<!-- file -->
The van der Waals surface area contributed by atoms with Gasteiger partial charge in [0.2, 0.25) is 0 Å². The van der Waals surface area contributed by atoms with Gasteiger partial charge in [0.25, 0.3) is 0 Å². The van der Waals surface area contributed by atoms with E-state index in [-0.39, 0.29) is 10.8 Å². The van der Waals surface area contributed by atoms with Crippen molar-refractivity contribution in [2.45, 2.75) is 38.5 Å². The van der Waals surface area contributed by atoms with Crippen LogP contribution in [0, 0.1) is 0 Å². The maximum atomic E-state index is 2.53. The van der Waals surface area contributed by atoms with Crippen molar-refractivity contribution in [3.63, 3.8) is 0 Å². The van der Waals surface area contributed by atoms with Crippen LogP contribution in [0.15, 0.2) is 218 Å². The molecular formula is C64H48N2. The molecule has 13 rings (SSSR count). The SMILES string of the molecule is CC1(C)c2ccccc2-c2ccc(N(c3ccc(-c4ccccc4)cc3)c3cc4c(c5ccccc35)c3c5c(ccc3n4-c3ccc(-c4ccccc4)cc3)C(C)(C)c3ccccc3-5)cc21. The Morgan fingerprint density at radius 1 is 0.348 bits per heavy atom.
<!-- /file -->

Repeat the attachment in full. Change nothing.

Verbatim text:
The van der Waals surface area contributed by atoms with Gasteiger partial charge in [0.2, 0.25) is 0 Å². The van der Waals surface area contributed by atoms with Gasteiger partial charge in [0.25, 0.3) is 0 Å². The van der Waals surface area contributed by atoms with E-state index in [-0.39, 0.29) is 10.8 Å². The van der Waals surface area contributed by atoms with Crippen molar-refractivity contribution in [2.45, 2.75) is 38.5 Å². The van der Waals surface area contributed by atoms with Crippen LogP contribution in [0, 0.1) is 0 Å². The maximum atomic E-state index is 2.53. The van der Waals surface area contributed by atoms with Crippen molar-refractivity contribution in [3.63, 3.8) is 0 Å². The van der Waals surface area contributed by atoms with Crippen LogP contribution in [0.15, 0.2) is 218 Å². The molecular formula is C64H48N2. The molecule has 13 rings (SSSR count). The SMILES string of the molecule is CC1(C)c2ccccc2-c2ccc(N(c3ccc(-c4ccccc4)cc3)c3cc4c(c5ccccc35)c3c5c(ccc3n4-c3ccc(-c4ccccc4)cc3)C(C)(C)c3ccccc3-5)cc21. The Morgan fingerprint density at radius 1 is 0.348 bits per heavy atom.